Public sector information (PSI) is often defined as government data, as the majority of organizations in the public sector are government institutions. Such seemingly simplistic definitions seemingly exclude institutions of cultural heritage—universities, museums, and historical societies, among others. A more encompassing definition of PSI would include “all the information that public bodies produce, collect or pay for” (European Commission, n.d.,Open Data). Some examples include: “geographical information, statistics, weather data, data from publicly funded research projects, and digitized books from libraries” (European Commission, n.d., Open Data). This definition offers a more inclusive understanding of PSI, providing a space for public institutions as well as their government counterparts, that generate, collect or purchase information in areas such as social, economic, geographical, weather, tourist and cultural heritage.
Cultural heritage is largely defined as:
the legacy of physical artifacts (cultural property) and intangible attributes of society that are inherited from past generations, maintained in the present and bestowed for the benefit of future generations. Cultural heritage includes tangible culture (such as buildings, monuments, landscapes, books, works of art, and artifacts), intangible culture (such as folklore, traditions, language, and knowledge), and natural heritage (including culturally-significant landscapes, and biodiversity) (Dietrich and Pekel, 2012, p. 3).
Cultural heritage institutions, therefore, collect objects to preserve and/or educate future generations. Yet, a question remains: can these objects be classified as PSI?
Distinctions regarding the nature (physical vs. digital) of the object are crucial to understanding its role as PSI. Daniel Dietrich and Joris Pekel state “[i]t is evident that the actual objects and collections held by cultural institutions are not Public Sector Information…”(Dietrich and Pekel, 2012, p. 4). Indeed, many physical objects collected by institutions of cultural heritage are under copyright, which creates challenges for providing access. Those objects, however, that are in the public domain remain freely accessible. For instance, the Historic American Building Surveys (HABS) Collection housed in the Library of Congress is currently in the public domain. These surveys were created by the National Park Service for the preservation of historic buildings in the United States.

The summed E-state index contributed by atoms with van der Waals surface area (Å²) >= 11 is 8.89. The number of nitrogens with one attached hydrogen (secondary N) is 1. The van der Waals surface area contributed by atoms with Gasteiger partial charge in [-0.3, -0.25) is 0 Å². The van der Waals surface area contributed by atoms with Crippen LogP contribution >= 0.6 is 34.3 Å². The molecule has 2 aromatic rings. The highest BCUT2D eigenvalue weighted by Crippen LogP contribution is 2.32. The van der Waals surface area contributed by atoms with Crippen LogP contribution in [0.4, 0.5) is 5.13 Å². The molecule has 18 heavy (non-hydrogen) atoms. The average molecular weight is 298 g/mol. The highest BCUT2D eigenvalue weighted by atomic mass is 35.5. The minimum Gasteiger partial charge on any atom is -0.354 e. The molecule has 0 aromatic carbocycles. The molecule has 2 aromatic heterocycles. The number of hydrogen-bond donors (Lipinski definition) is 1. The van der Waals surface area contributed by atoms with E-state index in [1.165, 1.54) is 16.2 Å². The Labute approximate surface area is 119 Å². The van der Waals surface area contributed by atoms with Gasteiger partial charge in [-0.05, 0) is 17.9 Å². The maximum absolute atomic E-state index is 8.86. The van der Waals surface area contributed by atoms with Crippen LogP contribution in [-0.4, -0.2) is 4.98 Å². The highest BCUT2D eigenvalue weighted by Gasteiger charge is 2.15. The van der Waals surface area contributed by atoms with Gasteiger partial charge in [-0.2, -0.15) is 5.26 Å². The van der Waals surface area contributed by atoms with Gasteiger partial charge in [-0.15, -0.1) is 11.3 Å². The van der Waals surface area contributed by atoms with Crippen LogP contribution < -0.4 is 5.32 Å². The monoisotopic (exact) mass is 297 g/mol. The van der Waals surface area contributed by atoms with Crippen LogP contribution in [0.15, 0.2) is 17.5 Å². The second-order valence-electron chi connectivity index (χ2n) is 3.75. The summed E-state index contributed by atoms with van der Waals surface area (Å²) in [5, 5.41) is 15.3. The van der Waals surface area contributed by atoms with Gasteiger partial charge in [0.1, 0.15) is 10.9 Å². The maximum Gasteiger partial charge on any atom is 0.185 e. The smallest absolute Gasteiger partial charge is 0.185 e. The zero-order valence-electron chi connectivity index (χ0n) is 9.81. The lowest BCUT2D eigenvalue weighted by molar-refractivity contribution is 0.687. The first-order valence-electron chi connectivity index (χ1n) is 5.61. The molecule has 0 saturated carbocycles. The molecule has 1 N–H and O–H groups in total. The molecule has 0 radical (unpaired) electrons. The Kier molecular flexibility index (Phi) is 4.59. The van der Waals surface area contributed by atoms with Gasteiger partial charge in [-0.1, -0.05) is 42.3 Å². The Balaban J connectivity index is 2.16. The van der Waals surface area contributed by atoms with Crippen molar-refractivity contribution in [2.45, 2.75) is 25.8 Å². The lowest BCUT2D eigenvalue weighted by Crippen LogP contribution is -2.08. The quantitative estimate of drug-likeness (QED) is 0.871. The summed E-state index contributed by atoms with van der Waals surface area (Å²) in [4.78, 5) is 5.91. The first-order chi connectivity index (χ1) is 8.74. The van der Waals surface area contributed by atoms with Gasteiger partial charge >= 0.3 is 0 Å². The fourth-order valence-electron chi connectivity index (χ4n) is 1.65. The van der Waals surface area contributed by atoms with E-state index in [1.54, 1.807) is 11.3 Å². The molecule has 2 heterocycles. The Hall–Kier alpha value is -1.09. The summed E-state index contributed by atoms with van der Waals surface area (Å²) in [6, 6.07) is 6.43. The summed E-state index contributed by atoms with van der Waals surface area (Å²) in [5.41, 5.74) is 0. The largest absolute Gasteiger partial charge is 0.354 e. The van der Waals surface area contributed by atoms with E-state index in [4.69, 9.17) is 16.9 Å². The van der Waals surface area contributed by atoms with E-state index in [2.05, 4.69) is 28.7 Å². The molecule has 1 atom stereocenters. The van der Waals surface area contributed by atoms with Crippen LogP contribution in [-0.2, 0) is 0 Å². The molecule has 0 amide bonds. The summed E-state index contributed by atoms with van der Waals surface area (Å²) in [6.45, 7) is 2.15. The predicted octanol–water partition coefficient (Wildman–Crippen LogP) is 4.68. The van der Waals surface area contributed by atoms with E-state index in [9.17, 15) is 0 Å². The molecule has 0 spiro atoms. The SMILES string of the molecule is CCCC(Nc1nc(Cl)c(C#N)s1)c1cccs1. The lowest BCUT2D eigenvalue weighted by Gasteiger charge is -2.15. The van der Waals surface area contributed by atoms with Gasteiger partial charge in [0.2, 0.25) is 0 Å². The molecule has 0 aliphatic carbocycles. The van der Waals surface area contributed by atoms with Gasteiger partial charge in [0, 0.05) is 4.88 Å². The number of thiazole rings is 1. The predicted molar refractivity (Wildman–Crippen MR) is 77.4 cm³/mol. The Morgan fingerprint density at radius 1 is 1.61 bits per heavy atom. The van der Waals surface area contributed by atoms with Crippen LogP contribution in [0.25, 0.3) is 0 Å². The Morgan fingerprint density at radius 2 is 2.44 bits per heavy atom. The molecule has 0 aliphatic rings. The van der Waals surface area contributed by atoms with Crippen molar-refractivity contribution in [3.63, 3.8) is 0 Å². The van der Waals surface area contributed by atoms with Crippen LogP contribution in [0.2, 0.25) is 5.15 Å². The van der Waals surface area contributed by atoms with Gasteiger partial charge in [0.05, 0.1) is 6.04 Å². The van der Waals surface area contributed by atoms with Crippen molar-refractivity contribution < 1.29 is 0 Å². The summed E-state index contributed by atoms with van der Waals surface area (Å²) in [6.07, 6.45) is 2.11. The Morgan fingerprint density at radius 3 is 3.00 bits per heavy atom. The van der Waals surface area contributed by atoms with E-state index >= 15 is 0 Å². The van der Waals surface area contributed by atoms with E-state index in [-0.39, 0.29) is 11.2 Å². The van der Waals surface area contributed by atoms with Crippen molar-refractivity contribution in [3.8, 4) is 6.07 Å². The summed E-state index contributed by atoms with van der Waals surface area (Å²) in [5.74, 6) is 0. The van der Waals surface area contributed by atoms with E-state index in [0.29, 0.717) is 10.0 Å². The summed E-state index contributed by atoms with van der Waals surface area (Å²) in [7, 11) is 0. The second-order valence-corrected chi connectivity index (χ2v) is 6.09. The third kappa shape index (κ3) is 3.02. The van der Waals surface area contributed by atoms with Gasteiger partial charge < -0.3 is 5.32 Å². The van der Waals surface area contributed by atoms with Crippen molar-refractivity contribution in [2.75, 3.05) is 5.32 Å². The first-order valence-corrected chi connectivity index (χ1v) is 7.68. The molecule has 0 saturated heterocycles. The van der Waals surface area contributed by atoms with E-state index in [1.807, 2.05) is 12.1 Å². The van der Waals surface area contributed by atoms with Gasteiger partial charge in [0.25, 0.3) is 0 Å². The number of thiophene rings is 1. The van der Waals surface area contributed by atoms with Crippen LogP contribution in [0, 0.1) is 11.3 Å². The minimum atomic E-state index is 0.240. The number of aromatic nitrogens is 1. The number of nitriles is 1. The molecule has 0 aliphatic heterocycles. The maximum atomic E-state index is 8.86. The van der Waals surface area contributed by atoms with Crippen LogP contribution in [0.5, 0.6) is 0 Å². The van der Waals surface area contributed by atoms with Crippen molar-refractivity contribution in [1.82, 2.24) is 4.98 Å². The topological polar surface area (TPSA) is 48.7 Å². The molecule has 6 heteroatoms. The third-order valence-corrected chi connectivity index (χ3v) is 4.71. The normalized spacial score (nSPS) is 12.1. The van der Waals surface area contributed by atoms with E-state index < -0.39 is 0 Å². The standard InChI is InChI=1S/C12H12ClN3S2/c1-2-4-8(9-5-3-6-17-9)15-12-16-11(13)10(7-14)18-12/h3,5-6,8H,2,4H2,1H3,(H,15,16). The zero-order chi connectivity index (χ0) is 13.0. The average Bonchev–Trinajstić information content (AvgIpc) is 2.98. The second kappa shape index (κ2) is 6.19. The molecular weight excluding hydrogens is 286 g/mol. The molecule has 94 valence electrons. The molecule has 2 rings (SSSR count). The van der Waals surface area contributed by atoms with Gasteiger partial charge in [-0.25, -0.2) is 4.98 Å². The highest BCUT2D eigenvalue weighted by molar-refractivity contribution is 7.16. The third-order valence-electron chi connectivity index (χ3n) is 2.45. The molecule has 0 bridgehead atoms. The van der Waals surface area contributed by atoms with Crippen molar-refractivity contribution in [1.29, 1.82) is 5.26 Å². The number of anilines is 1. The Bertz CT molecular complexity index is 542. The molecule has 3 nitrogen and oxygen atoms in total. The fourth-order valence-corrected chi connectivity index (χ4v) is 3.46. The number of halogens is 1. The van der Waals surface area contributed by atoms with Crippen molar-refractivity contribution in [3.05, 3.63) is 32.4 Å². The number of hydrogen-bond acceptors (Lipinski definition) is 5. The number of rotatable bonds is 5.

Subsequent digitization by the National Park Service, a government institution, has provided greater access to these documents. While these surveys—both physical and digital versions—may not be considered PSI, “cultural institutions produce more and more information that could be considered PSI. This includes the creation and curating of metadata about the objects, aggregation, indexing and semantic tagging of digital copies of cultural heritage objects in databases” (Dietrich and Pekel, 2012, p. 4). Emphasis is placed not on the collection of objects, but on the context in which these objects are placed. This is public sector information. Metadata, aggregation, and indexing is information produced by an institution in order to facilitate description, storage, and retrieval. These elements of information are just as valuable as the objects themselves. Indeed, “the better the metadata is, the more likely it is that the material of the institution can be found and linked to other datasets.” (Dietrich and Pekel, 2012, p. 7)